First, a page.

If you consider yourself a superfan, you may have wished the logo from your favorite college’s football field would magically appear on your front lawn and turn the Sunday game into a real sensation. Alan Gnagy, founder of Grass Taggers can make that dream a reality. When it comes to painting turf logos, Grass Taggers has done it all, from college logos to engagement messages, birth announcements and birthday surprises. “Anything is possible,” Gnagy said. “If you can think of it and it’s within a five color scheme or less, we can put it down. I’ve had requests for TV and comic-book characters, you name it.”
Grass Taggers, based in Edmond, OK, started as a small company with just a few employees but rapidly expanded to neighboring states. Gnagy said business keeps growing and he plans to open more offices nationally and even internationally. The company is fully licensed for all NFL and Major League Baseball logos and is working on NBA, Nascar and NHL. They are also continually adding to their library of license marks for college and high school sports teams. Having a license not only grants them the right to legally reproduce the logo, but also offers the exact color set for the stencil so the image looks perfect every time. “We get a lot of cooperation from the folks at Major League Baseball and NFL, and especially the local colleges here,” Gnagy said.
Gnagy got the idea for the service about 10 years ago while working in the golf and turf business. “I saw an advertisement painted on the turf and I thought it was kind of interesting. I kind of shelved it and later in life got to thinking about it again.” After researching the market, Gnagy realized no one offered the service and decided to move forward. “I kind of felt there was a business niche there,” he said.
Blake Barkley, who manages the operations in the Amarillo, Texas area, said homeowners often call their buddies to watch while the turf is being painted. “People get really excited about it, because it’s something new and something really interesting.” Other times, he added, “people will be just driving by, and then they’ll drive by again, till they finally stop and ask what is it?”
The process is simple. It takes about 30 minutes to an hour to get the job done. The paint is water-based and non-toxic, doesn’t hurt the grass when applied properly and is safe for pets. Gnagy said grass could be a challenging medium and the best results are achieved a day or two after the lawn is mowed. Once the paint is dry, customers don’t have to do anything to maintain it. “You can treat it as a normal lawn as if the paint job wasn’t even there. It grows out with the grass,” said Gnagy.
The logos last from two to four weeks, depending on the season and how fast the grass grows. After each mowing the pattern gradually fades away. “You can’t really harm it other than ripping it up, and that’s happened before,” Gnagy joked, “you put a logo out on a lawn, and sometimes it sparks up a neighborhood football game right on top of it.” However, Grass Taggers offers deals on touch-ups, always trying to keep sports fans happy – including those who want their favorite team logo on their lawn all season long. Logo sizes vary from 52 inches to 13 feet or even larger, and range in price from $100 to about $300. The company also works on bigger projects at schools and sports clubs. In fact, they offer wholesale pricing packages for booster clubs and fundraising groups.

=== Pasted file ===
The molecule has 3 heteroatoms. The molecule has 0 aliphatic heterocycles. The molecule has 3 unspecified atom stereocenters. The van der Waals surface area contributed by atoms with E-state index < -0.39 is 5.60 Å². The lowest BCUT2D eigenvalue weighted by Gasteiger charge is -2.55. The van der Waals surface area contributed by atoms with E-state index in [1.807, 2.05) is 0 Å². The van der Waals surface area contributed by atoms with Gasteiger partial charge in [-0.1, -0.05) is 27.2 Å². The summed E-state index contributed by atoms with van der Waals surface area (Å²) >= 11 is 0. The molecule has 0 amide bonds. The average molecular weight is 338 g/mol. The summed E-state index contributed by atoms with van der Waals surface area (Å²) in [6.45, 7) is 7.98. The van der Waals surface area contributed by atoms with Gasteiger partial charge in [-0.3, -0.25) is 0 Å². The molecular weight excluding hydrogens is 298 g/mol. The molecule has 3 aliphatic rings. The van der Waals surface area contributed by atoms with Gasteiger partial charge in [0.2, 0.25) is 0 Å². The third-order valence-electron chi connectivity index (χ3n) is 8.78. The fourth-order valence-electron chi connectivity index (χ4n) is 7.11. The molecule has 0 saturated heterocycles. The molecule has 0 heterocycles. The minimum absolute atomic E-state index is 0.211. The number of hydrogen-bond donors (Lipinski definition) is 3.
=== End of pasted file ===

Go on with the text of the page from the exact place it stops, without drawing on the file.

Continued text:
Grass Taggers makes custom designs but has a strong policy about what is appropriate. “We definitely don’t want to ruin anybody’s birthday parade,” said Gnagy. “We try not to do anything that requires censorship.” So, if you want to prank a friend or relative by ordering the rival’s team logo, think again. “We are sports fans and we like to pride ourselves on good sportsmanship,” said Gnagy. “There are certain lines that are crossable and there are lines that are not crossable.”
But if you lost a bet, now that’s a different story. “If we are talking about a message or something that is all fun in nature… we’ll gladly paint whatever they want,” said Gnagy. He would even offer a deal to paint the lawn green the next day just to get the logo off. “We keep our rules flexible, but always try to be fair.”
Grass Taggers is hiring and other than a good attitude, there are no special requirements for those who want to join the team. “We are nice guys who work hard, so we are looking for those people,” Gnagy said. “If you are a sports fan, it helps but if you are not, while working for us you’ll become one.” Graffiti artists are especially welcome. “We need to get those kids to stop doing graffiti on rail cars and come do them on lawns. They can make tons of money.” He said that would be a much safer way to create masterpieces while keeping the city’s walls clean.
If you would like your lawn “tagged,” or if you want to become a grass tagger, visit their website at www.grasstaggers.com or call Alan at 996-8104.